The Wikimedia community is made up of creators, collectors, and consumers of free knowledge. While most material appearing on Wikimedia projects is in the public domain or freely licensed, on occasion, copyrighted material makes its way onto the projects.
The Digital Millennium Copyright Act (DMCA) safe harbor provision requires us to remove infringing material if we receive a proper takedown request. We thoroughly evaluate each DMCA takedown request to ensure that it is valid. We only remove allegedly infringing content when we believe that a request is valid and we are transparent about that removal. If we do not believe a request to be valid, we will push back as appropriate. To learn more about DMCA procedures, see our DMCA policy.
Below, we provide information about the DMCA takedown notices we have received in the past and how we responded to them.
A well-functioning copyright law carefully balances the interests of the public in access to expressive works and...the interests of copyright owners in being compensated for uses of their works.
Story: Most content on the Wikimedia projects is within the public domain or freely licensed, often under a Creative Commons license. We encourage everyone to read and understand these licenses before contributing. A photographer sent us a DMCA notice in August. They had uploaded their work to Dutch Wikipedia under a Creative Commons Attribution-ShareAlike license, but became concerned when the images were reused elsewhere. We explained that the license’s terms encourage reuse, as long as the attribution and ShareAlike rules are followed. They understood, and we hope they continue to contribute to the projects.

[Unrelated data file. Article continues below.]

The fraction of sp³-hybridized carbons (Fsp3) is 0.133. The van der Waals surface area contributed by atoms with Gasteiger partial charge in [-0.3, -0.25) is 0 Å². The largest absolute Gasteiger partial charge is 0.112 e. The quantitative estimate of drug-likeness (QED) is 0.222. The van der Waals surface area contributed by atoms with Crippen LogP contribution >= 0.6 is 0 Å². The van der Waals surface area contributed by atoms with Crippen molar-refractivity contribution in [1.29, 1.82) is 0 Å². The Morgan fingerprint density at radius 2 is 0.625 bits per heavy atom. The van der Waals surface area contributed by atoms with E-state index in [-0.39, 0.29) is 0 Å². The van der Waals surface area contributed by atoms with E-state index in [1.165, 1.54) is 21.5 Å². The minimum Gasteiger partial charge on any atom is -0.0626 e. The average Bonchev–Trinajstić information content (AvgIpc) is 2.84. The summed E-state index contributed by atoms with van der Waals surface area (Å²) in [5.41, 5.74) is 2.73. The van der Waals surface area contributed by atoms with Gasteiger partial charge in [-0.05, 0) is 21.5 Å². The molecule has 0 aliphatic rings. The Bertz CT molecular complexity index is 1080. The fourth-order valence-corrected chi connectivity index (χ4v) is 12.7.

Time Period: October 2016
Story: Whenever we receive a DMCA, we investigate the content and carefully evaluate the copyright claim. In October, an artist submitted a DMCA notice for a photo on Wikimedia Commons. The photo showed a tombstone, which bore an allegedly copyrighted art design. Since the cemetery was quite old, we wanted to ensure that it was an original design, and not merely a similar pattern from over 100 years ago, which would now be in the public domain. After an interesting research detour through the world of 19th-century cemeteries and traditional memorial art, we granted the DMCA.
The Missing Link
Time Period: October 2016
Story: We received an incomplete DMCA notice in October, claiming that a picture on English Wikipedia was a still image from a copyrighted film. The photo itself purported to show a famous cryptid (appropriately, we received the message on Halloween). We asked the requestor to resubmit the notice with all the information required under the DMCA. They did not do so, and the photo remains on the projects. As for the creature, we’re not sure if it’s been spotted again—but if it is, we’re sure you’ll be able to read about it on Wikipedia.